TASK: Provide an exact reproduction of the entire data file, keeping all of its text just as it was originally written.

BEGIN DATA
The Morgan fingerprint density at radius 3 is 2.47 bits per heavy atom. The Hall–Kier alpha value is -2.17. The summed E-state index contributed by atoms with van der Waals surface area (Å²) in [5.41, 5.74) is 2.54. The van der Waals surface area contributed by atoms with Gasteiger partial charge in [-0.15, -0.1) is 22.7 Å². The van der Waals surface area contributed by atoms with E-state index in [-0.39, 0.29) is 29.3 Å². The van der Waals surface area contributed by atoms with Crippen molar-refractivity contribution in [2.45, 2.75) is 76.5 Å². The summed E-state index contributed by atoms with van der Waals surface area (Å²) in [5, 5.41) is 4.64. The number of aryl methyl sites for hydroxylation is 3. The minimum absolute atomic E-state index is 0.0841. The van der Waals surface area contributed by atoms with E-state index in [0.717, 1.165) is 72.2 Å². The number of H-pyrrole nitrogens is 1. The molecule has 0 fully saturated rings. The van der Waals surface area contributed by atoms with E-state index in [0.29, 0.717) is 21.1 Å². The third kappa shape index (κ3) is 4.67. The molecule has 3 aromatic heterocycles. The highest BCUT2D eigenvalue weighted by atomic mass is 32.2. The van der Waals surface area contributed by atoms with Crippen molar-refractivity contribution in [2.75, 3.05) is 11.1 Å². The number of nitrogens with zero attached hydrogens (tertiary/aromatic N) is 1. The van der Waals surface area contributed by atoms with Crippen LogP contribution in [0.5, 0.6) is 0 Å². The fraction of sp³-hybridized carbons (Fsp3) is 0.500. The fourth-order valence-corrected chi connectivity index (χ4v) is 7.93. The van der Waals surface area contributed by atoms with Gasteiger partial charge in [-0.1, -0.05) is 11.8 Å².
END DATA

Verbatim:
The Morgan fingerprint density at radius 3 is 2.47 bits per heavy atom. The Hall–Kier alpha value is -2.17. The summed E-state index contributed by atoms with van der Waals surface area (Å²) in [5.41, 5.74) is 2.54. The van der Waals surface area contributed by atoms with Gasteiger partial charge in [-0.15, -0.1) is 22.7 Å². The van der Waals surface area contributed by atoms with E-state index in [-0.39, 0.29) is 29.3 Å². The van der Waals surface area contributed by atoms with Crippen molar-refractivity contribution in [2.45, 2.75) is 76.5 Å². The summed E-state index contributed by atoms with van der Waals surface area (Å²) in [5, 5.41) is 4.64. The number of aryl methyl sites for hydroxylation is 3. The minimum absolute atomic E-state index is 0.0841. The van der Waals surface area contributed by atoms with E-state index in [0.717, 1.165) is 72.2 Å². The number of H-pyrrole nitrogens is 1. The molecule has 0 fully saturated rings. The van der Waals surface area contributed by atoms with E-state index in [0.29, 0.717) is 21.1 Å². The third kappa shape index (κ3) is 4.67. The molecule has 3 aromatic heterocycles. The highest BCUT2D eigenvalue weighted by atomic mass is 32.2. The van der Waals surface area contributed by atoms with Crippen molar-refractivity contribution in [2.75, 3.05) is 11.1 Å². The number of nitrogens with zero attached hydrogens (tertiary/aromatic N) is 1. The van der Waals surface area contributed by atoms with Crippen LogP contribution in [0.5, 0.6) is 0 Å². The fraction of sp³-hybridized carbons (Fsp3) is 0.500. The fourth-order valence-corrected chi connectivity index (χ4v) is 7.93. The van der Waals surface area contributed by atoms with Gasteiger partial charge in [-0.1, -0.05) is 11.8 Å².